Cromdor the Calderian, thrice-cursed, thrice-condemned, (I’ve forgotten the rest, but believe you me, there is thrice-more) had nearly finished his tale when the traveler slipped in. As he had for the last ten days and ten before that, Cromdor had a packed house. ’Course, “packed house” is relative—last winter a mudslide tore away half the common room, and Yargin had been rebuilding when he fell through the thatch and died on that floor.
Once upon a time, there was a man who was born, who lived, and who died. We could leave the whole story at that, except that it would be misleading to write the sentence only once. He was born, he lived, and he died, was born, lived, died, bornliveddied. The first few words of a story are a promise. We will have this kind of experience, not that one. Here is a genre, here is a setting, here is a conflict, here is a character. We don’t know what is coming next, but we do know what is coming next.
The reality I was born in ceased to exist when I was three years old. So Mama and I moved to a different reality. We moved a lot, actually. “We can’t stay more than a few years,” Mama would say as she unzipped the fabric of the space-time continuum and scanned the flickering images inside. There were so many, I got motion sick if I looked too long. But Mama always knew which one to pick.
A woman from the street came in laughing from the cold. It was funny to see her with her black hair blowing all about her face. Her face was red. Red from the cold, red from the laughing, red from the rage that fueled that laughter. There are funnier things than a woman like that, but, well, she was the only one we got to look at that afternoon. Her name was some kind of long. It was Magnifica Angelica something at the end.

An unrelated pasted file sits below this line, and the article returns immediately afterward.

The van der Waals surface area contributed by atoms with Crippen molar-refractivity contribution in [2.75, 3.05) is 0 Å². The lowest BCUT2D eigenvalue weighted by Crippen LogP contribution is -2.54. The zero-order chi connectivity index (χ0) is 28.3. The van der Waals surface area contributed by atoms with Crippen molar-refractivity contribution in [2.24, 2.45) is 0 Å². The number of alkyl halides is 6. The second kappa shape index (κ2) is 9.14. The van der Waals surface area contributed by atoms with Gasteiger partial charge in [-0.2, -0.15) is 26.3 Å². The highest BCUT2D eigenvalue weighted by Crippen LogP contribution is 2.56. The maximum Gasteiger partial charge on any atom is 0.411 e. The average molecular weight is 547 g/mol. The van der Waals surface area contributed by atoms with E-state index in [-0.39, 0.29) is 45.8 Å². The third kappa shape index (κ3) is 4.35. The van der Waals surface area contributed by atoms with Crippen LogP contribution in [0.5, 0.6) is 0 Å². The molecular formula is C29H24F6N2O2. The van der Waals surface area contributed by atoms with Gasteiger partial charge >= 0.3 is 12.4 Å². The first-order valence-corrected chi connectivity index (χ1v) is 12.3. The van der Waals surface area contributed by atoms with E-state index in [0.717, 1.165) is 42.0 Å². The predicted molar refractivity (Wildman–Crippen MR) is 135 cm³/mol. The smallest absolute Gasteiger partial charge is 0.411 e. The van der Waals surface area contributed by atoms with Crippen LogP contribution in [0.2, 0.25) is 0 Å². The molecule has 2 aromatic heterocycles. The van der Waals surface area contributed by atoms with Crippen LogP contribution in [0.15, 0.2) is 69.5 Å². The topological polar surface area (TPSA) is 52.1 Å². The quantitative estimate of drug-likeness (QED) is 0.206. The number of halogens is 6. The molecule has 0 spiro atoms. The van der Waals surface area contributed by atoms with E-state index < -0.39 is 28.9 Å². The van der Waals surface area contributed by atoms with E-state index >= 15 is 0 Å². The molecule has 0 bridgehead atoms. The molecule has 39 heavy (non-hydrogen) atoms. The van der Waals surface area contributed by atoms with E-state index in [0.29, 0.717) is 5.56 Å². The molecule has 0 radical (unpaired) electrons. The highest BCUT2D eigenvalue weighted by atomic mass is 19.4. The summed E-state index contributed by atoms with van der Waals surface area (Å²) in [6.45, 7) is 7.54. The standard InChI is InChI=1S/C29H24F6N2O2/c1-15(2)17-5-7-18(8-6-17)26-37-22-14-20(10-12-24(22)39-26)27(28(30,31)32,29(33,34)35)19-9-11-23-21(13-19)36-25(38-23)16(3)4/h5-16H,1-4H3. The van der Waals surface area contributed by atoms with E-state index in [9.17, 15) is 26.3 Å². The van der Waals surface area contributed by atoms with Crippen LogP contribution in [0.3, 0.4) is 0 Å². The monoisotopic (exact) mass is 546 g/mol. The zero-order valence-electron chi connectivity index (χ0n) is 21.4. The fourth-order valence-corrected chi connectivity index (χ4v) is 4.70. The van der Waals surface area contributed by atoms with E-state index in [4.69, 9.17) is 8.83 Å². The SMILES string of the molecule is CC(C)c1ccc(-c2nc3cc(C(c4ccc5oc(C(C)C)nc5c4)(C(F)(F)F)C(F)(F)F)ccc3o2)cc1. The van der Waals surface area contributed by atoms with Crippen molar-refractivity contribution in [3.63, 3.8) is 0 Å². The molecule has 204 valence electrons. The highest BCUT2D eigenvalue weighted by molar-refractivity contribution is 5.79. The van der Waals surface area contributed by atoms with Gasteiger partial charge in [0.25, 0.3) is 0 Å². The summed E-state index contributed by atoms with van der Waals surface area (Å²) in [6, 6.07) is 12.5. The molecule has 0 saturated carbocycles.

My story has a strange shape to it. It has a beginning and middle and, of course, I need not tell you that it has an end because it is the nature of all things to end, especially stories. But this story . . . well, it bunches up in places and twists upon itself in ways that no good story should. The sharpness of its arcs flare and wane in unexpected places because it is a story made of other stories.
I hadn’t heard from Miles for several months, when he wrote if I wanted to get together for lunch. Of course I did, and several days later I met him at a noisy, cheerful restaurant at South Bank. It was early February, London still somewhat dazed by the heavy snowfall that had recently paralyzed the city. The Thames seemed a river of lead. A black skim of ice made the sidewalks treacherous.
Mist flowed through the Tulgey Wood like treacle, slow and thick and unyielding. Squeaks and muffled chitters came from the underbrush as rabbits, foxes, and adolescent toves that hadn’t sensed the weather changing were caught and drowned in the gray-white mire. It would clear by noon, burnt off by the sun, and then the scavengers would come, making a feast of the small mist-struck creatures.
Sigmund came back to himself after a gray interval of unknown time, hunched in the yellow vinyl booth of an appallingly bright diner, his head aching from the night’s exertions. His partner Carlsbad sat across from him, drawing no attention at all, which struck Sigmund as strange even in his exhausted state. Carlsbad was a human-shaped figure, but he was unclothed, his face was entirely featureless, and he was composed of a viscous-looking black substance instead of flesh.
Rudolfo’s Gypsy Scouts found the metal man sobbing in an impact crater deep in the roiling smoke and glowing ruins of Windwir. He crouched over a pile of blackened bones, his shoulders chugging and his bellows wheezing, his helmet-like head shaking in his large metal hands. They approached him silently, ghosts in a city of ghosts, but the metal man still heard and looked up.
My name’s Irit Ziv. I have a low-rent apartment in the East Village that I used to share with my girlfriend, Shirley Chen. It’s April now, and Shirley died four months ago. Ever since then, I’ve been visiting Ma and Pa’s flat in Brooklyn Heights a lot. An awesome spot, with a full view of lower Manhattan. The trees by the river are turning green. I’m a grad student at NYU, trying to finish a PhD thesis in the physics department. Physics was probably a bad choice for me, but it’s too late to change.